Thanks

Don
 

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Quote:
The cts combine was JD attempt to copy the lexion combine. It has many limitations compared to a lexion, but it gives me some idea of what the capability of a lexion might be. Power limitation is usually what holds the cts combine back.
Bud


Actually, while it is true the Lexions were in Europe at least 1.5 to 2 years before being sold in North America, that does not place them ahead of the CTS design, which was marketed in North America, in 1991. The only thing I really regret, is that having rotors to only replace the walkers, still gave the image of rotary technology, a fact Deere did not want to overly publicize. Although immensely successful as a rice and later general use combine, the original CTS' were more or less "closeted" and reated more like a "love child," rather than given the respect, fanfare and attention they fully deserved.
 

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The JD cts works well in small grains, but needed some major improvements in design to compete with the lexions. I was told that it would cost too much to make the improvements and when Deere quit promoting the cts combines and finally quit selling them the resale has dropped on them here.

The overshot beater on the cts design never worked all that well, but was done for patent reasons. The lexion design with the undershot beater looked like the correct way to do it.

In small grains the cts would severly overload the cleaning shoe with ground up straw. A larger cleaning system or the ability to slow the separator rotors down would have made a huge difference in ability to set the machine. The cts combines have way more separator capacity than my sts combine has.

The lexion designs of today (590r) sure seem to have included all the features that I thought would have been nice in the cts design such as:
1. more power
2. undershot beater
3. bigger cleaning system and self leveling4.
4. variable speed separating rotors
5. adjustable blanking plates for the separators that can be put in or out from the cab to adjust to the straw dryness throughout the day.
 

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Discussion Starter #10
Quote:

The overshot beater on the cts design never worked all that well, but was done for patent reasons.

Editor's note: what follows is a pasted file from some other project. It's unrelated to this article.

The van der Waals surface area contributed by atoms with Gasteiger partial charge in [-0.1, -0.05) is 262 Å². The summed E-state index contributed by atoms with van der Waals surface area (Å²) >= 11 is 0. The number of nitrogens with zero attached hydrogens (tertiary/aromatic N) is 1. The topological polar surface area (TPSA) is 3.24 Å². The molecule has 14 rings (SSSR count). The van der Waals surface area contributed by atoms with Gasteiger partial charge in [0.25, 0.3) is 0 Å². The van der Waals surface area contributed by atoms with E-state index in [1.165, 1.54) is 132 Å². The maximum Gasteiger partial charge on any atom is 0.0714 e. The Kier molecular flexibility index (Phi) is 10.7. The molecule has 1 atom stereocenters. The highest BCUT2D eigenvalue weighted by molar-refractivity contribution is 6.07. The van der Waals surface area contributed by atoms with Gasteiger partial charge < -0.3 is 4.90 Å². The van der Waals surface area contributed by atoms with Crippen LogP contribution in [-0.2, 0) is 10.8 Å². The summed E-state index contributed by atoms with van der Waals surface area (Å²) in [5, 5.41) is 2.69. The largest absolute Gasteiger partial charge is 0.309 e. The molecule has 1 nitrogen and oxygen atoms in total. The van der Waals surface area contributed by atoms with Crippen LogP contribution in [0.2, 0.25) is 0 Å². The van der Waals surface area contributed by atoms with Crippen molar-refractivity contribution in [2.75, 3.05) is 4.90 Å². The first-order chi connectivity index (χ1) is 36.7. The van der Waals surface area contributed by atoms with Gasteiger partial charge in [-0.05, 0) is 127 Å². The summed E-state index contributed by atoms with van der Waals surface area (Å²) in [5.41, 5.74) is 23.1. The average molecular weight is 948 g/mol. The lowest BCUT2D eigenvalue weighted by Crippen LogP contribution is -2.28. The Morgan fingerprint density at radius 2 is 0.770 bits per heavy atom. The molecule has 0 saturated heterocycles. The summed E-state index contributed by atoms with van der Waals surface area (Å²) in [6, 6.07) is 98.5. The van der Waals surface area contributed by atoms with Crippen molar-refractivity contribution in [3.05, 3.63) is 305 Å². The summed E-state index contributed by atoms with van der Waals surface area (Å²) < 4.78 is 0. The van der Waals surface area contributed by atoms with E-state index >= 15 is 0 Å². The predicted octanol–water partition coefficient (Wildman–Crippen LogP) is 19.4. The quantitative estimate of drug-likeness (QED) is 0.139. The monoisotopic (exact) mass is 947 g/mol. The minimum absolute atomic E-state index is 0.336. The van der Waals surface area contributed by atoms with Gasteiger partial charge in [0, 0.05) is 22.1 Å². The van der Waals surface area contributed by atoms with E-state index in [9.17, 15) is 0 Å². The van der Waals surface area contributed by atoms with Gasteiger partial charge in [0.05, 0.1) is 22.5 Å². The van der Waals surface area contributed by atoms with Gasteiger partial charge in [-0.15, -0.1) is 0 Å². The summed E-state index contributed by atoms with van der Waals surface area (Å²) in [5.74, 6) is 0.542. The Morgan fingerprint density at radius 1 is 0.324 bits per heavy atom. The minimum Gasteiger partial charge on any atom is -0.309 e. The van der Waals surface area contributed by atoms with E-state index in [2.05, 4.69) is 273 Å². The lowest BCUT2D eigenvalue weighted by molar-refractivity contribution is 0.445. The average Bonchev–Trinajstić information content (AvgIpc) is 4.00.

It was mentioned to me earlier this summer by someone in the ag manufacturing business that he had been studying patents and had found a design not greatly unlike the Lexion that Deere had been working on (no idea how he'd know that). He was hoping that's what 70 series was going to be instead of, by comparison, the glorified decal bending we got. Anyone any wiser? And not one of those tell ya/kill ya guys.

Don
 

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Discussion Starter #11
Bud
I Personal Messaged my home # to you. Give me a call.
Don't want to bore the rest of the crowd.

Don
 

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Thanks Don,

I will call you when I get a little time. I was hoping that others who harvest spring planted small grains would join in an give an honest first hand account of capacity differences between all the different machines.

Seems to me that most brands have the same resale value today and the dealers that are left in the business are pretty good. The poorer dealers seem to have disappeared.

Depreciation is getting to be such a large cost on these 3-400000 dollar machines that if one is 30% larger than another it is a big deal at the end of 3 years of ownership.
 

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Discussion Starter #13
Quote:Thanks Don,

I was hoping that others who harvest spring planted small grains would join in an give an honest first hand account of capacity differences between all the different machines.


Yes, me to, that would great. And I was honest! Ha, ha I knew what you meant.

Don
 

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Discussion Starter #14
Quote: We combine between 25,000 and 28,000 tonnes a year with the 4 machines. As for tonnes an hour it is approximately 19.3 tonnes/hr. (estimates)
Jester so roughly 6000 to 7000 tonnes/year/machine 335-340 threshing hours per year, pretty good. Here in township 32 if we start by Aug 20 we're lucky (usually peas). When does your harvest generally start? Sounds Like your crop rotation helps and you apparently like flax except the straw.
I think it just struck me who you are. With out giving you away was your family involved in marketing a seed boot? You can PM or e-mail me, My e-mail address is not hidden in my profile. Or you can do nothing and keep me in suspense (you don't seem like that kind of guy). Whatever you decide thank you, for all your input.

Don